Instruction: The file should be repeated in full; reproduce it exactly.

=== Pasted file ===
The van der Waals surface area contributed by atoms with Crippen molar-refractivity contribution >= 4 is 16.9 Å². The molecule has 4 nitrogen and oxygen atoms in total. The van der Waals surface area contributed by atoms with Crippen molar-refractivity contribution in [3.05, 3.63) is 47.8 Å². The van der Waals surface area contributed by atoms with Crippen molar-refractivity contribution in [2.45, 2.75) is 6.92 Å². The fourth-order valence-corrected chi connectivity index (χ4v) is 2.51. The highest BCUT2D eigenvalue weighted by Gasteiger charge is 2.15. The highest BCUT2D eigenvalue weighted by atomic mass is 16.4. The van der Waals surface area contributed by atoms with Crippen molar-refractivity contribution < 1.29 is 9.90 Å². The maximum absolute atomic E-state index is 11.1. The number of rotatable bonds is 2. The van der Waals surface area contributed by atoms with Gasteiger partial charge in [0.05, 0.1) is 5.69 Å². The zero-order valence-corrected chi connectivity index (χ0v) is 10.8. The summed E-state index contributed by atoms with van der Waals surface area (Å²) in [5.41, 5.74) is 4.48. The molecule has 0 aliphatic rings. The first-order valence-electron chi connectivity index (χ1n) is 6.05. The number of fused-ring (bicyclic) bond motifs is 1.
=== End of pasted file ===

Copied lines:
The van der Waals surface area contributed by atoms with Crippen molar-refractivity contribution >= 4 is 16.9 Å². The molecule has 4 nitrogen and oxygen atoms in total. The van der Waals surface area contributed by atoms with Crippen molar-refractivity contribution in [3.05, 3.63) is 47.8 Å². The van der Waals surface area contributed by atoms with Crippen molar-refractivity contribution in [2.45, 2.75) is 6.92 Å². The fourth-order valence-corrected chi connectivity index (χ4v) is 2.51. The highest BCUT2D eigenvalue weighted by Gasteiger charge is 2.15. The highest BCUT2D eigenvalue weighted by atomic mass is 16.4. The van der Waals surface area contributed by atoms with Crippen molar-refractivity contribution < 1.29 is 9.90 Å². The maximum absolute atomic E-state index is 11.1. The number of rotatable bonds is 2. The van der Waals surface area contributed by atoms with Gasteiger partial charge in [0.05, 0.1) is 5.69 Å². The zero-order valence-corrected chi connectivity index (χ0v) is 10.8. The summed E-state index contributed by atoms with van der Waals surface area (Å²) in [5.41, 5.74) is 4.48. The molecule has 0 aliphatic rings. The first-order valence-electron chi connectivity index (χ1n) is 6.05. The number of fused-ring (bicyclic) bond motifs is 1.